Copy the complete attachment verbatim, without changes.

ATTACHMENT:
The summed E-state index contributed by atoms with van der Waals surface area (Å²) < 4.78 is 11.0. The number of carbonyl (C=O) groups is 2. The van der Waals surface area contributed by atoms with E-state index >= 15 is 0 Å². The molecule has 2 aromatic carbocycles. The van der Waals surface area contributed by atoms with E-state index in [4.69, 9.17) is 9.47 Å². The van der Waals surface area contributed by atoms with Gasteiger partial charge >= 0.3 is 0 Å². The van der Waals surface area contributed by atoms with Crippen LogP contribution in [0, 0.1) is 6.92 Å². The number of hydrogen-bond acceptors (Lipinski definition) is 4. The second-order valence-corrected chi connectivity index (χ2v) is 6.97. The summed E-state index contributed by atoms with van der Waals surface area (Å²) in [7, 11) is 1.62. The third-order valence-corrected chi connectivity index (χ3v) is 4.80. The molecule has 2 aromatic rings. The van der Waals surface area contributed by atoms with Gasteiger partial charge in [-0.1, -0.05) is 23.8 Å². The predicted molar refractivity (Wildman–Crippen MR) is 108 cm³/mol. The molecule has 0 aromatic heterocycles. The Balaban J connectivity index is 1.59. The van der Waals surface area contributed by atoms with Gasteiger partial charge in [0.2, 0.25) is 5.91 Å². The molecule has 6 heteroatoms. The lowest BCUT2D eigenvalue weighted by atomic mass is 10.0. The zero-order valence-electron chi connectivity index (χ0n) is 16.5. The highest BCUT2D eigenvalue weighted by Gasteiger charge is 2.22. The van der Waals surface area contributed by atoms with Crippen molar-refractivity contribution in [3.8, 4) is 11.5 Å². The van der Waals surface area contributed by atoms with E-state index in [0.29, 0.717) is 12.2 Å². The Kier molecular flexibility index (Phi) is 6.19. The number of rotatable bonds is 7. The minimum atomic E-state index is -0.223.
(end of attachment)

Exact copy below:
The summed E-state index contributed by atoms with van der Waals surface area (Å²) < 4.78 is 11.0. The number of carbonyl (C=O) groups is 2. The van der Waals surface area contributed by atoms with E-state index >= 15 is 0 Å². The molecule has 2 aromatic carbocycles. The van der Waals surface area contributed by atoms with E-state index in [4.69, 9.17) is 9.47 Å². The van der Waals surface area contributed by atoms with Gasteiger partial charge >= 0.3 is 0 Å². The van der Waals surface area contributed by atoms with Crippen LogP contribution in [0, 0.1) is 6.92 Å². The number of hydrogen-bond acceptors (Lipinski definition) is 4. The second-order valence-corrected chi connectivity index (χ2v) is 6.97. The summed E-state index contributed by atoms with van der Waals surface area (Å²) in [7, 11) is 1.62. The third-order valence-corrected chi connectivity index (χ3v) is 4.80. The molecule has 2 aromatic rings. The van der Waals surface area contributed by atoms with Gasteiger partial charge in [-0.1, -0.05) is 23.8 Å². The predicted molar refractivity (Wildman–Crippen MR) is 108 cm³/mol. The molecule has 0 aromatic heterocycles. The Balaban J connectivity index is 1.59. The van der Waals surface area contributed by atoms with Gasteiger partial charge in [0.2, 0.25) is 5.91 Å². The molecule has 6 heteroatoms. The lowest BCUT2D eigenvalue weighted by atomic mass is 10.0. The zero-order valence-electron chi connectivity index (χ0n) is 16.5. The highest BCUT2D eigenvalue weighted by Gasteiger charge is 2.22. The van der Waals surface area contributed by atoms with Crippen molar-refractivity contribution in [3.8, 4) is 11.5 Å². The van der Waals surface area contributed by atoms with E-state index in [0.29, 0.717) is 12.2 Å². The Kier molecular flexibility index (Phi) is 6.19. The number of rotatable bonds is 7. The minimum atomic E-state index is -0.223.